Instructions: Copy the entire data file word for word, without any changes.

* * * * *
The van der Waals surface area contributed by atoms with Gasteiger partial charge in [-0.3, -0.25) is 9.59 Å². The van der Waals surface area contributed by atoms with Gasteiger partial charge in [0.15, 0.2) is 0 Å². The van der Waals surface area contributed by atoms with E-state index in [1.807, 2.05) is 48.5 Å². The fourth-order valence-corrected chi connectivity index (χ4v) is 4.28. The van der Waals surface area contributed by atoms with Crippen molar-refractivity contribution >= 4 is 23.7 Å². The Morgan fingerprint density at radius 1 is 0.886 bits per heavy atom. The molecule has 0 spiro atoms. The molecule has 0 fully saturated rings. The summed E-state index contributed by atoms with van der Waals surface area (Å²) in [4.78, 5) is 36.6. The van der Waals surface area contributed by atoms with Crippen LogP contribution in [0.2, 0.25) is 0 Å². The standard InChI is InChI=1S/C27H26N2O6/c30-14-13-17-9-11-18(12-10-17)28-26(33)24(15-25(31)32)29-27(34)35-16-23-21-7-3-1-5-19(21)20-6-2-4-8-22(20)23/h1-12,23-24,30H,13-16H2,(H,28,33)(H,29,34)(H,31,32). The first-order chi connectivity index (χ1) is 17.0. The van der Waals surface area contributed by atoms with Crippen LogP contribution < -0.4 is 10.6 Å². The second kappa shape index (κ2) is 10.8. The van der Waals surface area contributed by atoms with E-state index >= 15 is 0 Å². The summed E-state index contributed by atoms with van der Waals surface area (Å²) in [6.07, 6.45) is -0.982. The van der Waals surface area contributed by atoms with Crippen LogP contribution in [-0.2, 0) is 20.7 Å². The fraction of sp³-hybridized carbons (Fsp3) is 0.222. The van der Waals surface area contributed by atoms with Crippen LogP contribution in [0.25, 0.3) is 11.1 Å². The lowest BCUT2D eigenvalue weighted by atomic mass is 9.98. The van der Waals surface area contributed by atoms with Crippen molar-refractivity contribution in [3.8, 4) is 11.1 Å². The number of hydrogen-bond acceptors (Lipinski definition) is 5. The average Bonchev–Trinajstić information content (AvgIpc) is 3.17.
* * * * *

The van der Waals surface area contributed by atoms with Gasteiger partial charge in [-0.3, -0.25) is 9.59 Å². The van der Waals surface area contributed by atoms with Gasteiger partial charge in [0.15, 0.2) is 0 Å². The van der Waals surface area contributed by atoms with E-state index in [1.807, 2.05) is 48.5 Å². The fourth-order valence-corrected chi connectivity index (χ4v) is 4.28. The van der Waals surface area contributed by atoms with Crippen molar-refractivity contribution >= 4 is 23.7 Å². The Morgan fingerprint density at radius 1 is 0.886 bits per heavy atom. The molecule has 0 spiro atoms. The molecule has 0 fully saturated rings. The summed E-state index contributed by atoms with van der Waals surface area (Å²) in [4.78, 5) is 36.6. The van der Waals surface area contributed by atoms with Crippen LogP contribution in [0.2, 0.25) is 0 Å². The standard InChI is InChI=1S/C27H26N2O6/c30-14-13-17-9-11-18(12-10-17)28-26(33)24(15-25(31)32)29-27(34)35-16-23-21-7-3-1-5-19(21)20-6-2-4-8-22(20)23/h1-12,23-24,30H,13-16H2,(H,28,33)(H,29,34)(H,31,32). The first-order chi connectivity index (χ1) is 17.0. The van der Waals surface area contributed by atoms with Crippen LogP contribution < -0.4 is 10.6 Å². The second kappa shape index (κ2) is 10.8. The van der Waals surface area contributed by atoms with E-state index >= 15 is 0 Å². The summed E-state index contributed by atoms with van der Waals surface area (Å²) in [6.07, 6.45) is -0.982. The van der Waals surface area contributed by atoms with Crippen LogP contribution in [-0.2, 0) is 20.7 Å². The fraction of sp³-hybridized carbons (Fsp3) is 0.222. The van der Waals surface area contributed by atoms with Crippen LogP contribution in [0.25, 0.3) is 11.1 Å². The lowest BCUT2D eigenvalue weighted by atomic mass is 9.98. The van der Waals surface area contributed by atoms with Crippen molar-refractivity contribution in [3.8, 4) is 11.1 Å². The number of hydrogen-bond acceptors (Lipinski definition) is 5. The average Bonchev–Trinajstić information content (AvgIpc) is 3.17.